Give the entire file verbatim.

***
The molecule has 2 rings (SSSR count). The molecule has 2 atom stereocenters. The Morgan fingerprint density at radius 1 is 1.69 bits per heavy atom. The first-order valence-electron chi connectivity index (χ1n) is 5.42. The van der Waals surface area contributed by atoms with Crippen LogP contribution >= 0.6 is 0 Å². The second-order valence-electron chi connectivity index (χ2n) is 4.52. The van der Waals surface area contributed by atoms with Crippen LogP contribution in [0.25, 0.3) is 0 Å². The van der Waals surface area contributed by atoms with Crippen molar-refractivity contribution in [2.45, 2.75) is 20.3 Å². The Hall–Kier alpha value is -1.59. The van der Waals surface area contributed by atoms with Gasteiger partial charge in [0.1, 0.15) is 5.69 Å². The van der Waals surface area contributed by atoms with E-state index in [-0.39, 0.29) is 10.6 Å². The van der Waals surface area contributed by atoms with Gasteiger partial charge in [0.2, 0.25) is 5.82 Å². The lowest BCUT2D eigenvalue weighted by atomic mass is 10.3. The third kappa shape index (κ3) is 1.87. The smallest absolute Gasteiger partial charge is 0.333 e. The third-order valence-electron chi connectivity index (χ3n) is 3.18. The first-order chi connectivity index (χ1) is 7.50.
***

The molecule has 2 rings (SSSR count). The molecule has 2 atom stereocenters. The Morgan fingerprint density at radius 1 is 1.69 bits per heavy atom. The first-order valence-electron chi connectivity index (χ1n) is 5.42. The van der Waals surface area contributed by atoms with Crippen LogP contribution >= 0.6 is 0 Å². The second-order valence-electron chi connectivity index (χ2n) is 4.52. The van der Waals surface area contributed by atoms with Crippen LogP contribution in [0.25, 0.3) is 0 Å². The van der Waals surface area contributed by atoms with Crippen molar-refractivity contribution in [2.45, 2.75) is 20.3 Å². The Hall–Kier alpha value is -1.59. The van der Waals surface area contributed by atoms with Gasteiger partial charge in [0.1, 0.15) is 5.69 Å². The van der Waals surface area contributed by atoms with E-state index in [-0.39, 0.29) is 10.6 Å². The van der Waals surface area contributed by atoms with Gasteiger partial charge in [0.2, 0.25) is 5.82 Å². The lowest BCUT2D eigenvalue weighted by atomic mass is 10.3. The third kappa shape index (κ3) is 1.87. The smallest absolute Gasteiger partial charge is 0.333 e. The third-order valence-electron chi connectivity index (χ3n) is 3.18. The first-order chi connectivity index (χ1) is 7.50.